by Sinclaire Sparkman
New building projects have been popping up all over the city of Spring Hill, making residents both excited for the opportunity to stay closer to home and also wary of large changes in infrastructure caused by the development.
Spring Hill is a sleepy community just far enough outside of Nashville to get the rural feel of long stretches of two lane roads lined with nothing but goat farms, ancient gas stations and acres of natural areas. With a ten minute drive to I-65 north and no direct access to any nearby interstate, Spring Hill has a cozy, isolated vibe to it.
With a tremendous growth in population over the last ten years, the city has begun to see more and more development taking over it’s rural charm. The main roads are peppered with various shopping centers and some big box stores such as Wal-Mart and Lowe’s.
Plans to build a 12-screen Carmike movie theater off Main St. have residents feeling relieved that their commute for entertainment may be lessened, and some think the movie theater will add more incentive for other businesses to move into the area.
“As long as the state maintains the roads, lights, street signs, and everything else, I’m good to go, and I’m excited for the growth,” said Niki Pennington, an eight year resident of Spring Hill.
Also to come in Spring Hill, a 30 acre park located on Port Royal Rd with three football practice fields as well as a splash pad and picnic areas. Construction should be starting on the Port Royal Park by the end of May, according to the Parks and Recreation department.
“The more things we can add to keep people from having to drive to Franklin, or anywhere, is definitely a good thing,” said Kevin Fischer, director of Spring Hill Parks and Recreation. “I think people are excited for it.”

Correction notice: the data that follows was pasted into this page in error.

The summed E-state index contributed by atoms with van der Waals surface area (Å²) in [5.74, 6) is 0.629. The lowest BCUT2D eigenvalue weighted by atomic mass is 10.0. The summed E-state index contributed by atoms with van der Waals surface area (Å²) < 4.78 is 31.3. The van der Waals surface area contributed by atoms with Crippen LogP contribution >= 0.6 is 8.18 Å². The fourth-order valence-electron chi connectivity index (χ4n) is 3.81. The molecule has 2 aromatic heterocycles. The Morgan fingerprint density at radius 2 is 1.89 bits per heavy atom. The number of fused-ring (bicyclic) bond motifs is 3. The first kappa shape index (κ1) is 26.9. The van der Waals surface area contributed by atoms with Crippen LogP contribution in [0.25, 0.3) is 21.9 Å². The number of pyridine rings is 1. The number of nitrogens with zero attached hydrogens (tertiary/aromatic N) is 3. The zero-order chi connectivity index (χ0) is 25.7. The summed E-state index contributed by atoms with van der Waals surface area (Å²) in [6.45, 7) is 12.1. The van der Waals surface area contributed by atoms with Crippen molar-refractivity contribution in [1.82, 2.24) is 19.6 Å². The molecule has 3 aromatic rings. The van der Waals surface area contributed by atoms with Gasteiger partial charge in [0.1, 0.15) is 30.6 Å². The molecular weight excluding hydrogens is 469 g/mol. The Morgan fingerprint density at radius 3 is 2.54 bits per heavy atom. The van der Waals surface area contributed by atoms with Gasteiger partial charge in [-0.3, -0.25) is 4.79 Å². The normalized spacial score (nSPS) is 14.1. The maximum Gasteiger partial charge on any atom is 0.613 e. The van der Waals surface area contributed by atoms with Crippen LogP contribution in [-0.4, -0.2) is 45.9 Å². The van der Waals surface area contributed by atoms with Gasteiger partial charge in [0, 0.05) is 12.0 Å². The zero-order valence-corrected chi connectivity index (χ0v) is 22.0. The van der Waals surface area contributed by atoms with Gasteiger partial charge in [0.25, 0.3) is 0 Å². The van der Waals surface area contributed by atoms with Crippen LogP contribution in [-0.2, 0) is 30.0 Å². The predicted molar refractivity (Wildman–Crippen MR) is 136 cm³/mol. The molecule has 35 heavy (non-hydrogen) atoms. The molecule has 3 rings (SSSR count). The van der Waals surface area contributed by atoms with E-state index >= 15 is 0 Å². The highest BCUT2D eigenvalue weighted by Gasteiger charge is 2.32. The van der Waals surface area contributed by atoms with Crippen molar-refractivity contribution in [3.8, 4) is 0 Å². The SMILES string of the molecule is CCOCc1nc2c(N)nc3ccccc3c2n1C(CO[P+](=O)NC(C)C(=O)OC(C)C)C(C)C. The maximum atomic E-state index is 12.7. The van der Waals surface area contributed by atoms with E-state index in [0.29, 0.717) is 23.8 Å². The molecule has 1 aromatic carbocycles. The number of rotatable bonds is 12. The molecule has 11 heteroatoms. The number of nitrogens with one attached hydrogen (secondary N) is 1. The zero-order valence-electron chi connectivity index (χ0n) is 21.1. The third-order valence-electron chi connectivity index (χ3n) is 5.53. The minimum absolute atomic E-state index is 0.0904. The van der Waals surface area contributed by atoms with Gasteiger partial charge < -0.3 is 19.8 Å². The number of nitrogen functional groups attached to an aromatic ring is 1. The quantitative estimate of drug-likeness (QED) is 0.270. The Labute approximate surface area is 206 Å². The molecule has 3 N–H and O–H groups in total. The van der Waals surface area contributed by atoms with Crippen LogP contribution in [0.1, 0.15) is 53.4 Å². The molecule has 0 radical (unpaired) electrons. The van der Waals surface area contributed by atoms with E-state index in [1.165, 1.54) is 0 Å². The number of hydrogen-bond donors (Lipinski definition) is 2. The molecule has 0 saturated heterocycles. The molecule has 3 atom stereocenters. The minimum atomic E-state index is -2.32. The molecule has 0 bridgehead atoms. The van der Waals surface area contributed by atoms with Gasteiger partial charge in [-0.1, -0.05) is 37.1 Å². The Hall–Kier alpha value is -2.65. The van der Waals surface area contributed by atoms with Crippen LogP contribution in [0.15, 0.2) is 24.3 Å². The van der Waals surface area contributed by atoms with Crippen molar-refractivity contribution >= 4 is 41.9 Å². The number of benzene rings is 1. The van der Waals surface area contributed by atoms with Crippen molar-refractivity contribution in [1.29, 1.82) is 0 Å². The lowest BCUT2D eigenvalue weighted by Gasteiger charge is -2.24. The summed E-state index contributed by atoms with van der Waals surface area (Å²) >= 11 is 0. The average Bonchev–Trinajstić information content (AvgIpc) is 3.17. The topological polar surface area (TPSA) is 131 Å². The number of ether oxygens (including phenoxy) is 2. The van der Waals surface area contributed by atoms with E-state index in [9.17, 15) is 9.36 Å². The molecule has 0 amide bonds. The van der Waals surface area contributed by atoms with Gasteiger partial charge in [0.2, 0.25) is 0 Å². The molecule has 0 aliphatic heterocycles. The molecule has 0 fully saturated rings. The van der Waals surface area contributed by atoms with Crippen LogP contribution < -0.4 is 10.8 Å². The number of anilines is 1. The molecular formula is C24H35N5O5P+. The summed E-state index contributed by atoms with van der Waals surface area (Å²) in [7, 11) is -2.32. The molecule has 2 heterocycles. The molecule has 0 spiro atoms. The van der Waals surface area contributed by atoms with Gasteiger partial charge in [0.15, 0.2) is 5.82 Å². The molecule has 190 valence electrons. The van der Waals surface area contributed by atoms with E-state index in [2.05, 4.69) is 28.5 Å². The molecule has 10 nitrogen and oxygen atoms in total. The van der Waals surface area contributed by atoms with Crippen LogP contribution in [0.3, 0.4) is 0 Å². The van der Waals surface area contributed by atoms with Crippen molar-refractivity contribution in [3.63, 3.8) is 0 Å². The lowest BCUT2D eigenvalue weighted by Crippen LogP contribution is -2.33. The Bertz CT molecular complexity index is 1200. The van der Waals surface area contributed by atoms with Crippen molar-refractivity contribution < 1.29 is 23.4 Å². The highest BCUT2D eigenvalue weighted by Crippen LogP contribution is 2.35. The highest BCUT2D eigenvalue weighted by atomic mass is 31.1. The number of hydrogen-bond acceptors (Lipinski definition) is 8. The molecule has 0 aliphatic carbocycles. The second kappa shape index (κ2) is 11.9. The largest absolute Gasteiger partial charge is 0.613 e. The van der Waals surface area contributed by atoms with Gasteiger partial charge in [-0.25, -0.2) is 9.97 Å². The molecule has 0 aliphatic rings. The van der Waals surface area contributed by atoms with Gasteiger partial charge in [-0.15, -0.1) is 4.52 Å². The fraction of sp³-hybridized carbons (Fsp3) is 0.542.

The Parks and Recreation department also recently built the Walnut Street Skatepark to keep skaters from dangerous streets or from having to drive many miles to practice their skills.
New developments to Spring Hill are not limited to entertainment, though. The city has gotten inquiries from some industrial projects and hotels as well as many commercial projects.
There are concerns raised by the boom in the development and population growth, and the city is prepared to meet the demands. The problems associated with this kind of boom are mostly infrastructure problems such as building new roads to accommodate the large numbers of people moving into the area. Concerns of the public are generally centered around water quality and an increase in traffic, according to Paul Keltner, City Manager of Spring Hill.
Keltner also said the city is discussing with the Tennessee Department of Transportation the possibility of an interstate exchange with I-65 on Buckner Rd. These plans are still in the beginning stages.
For many, the draw of Spring Hill is the safety of a rural community in an up and coming suburban town. Some longer term residents might shy away from change, but all in all Spring Hill may soon be it’s own little metropolis.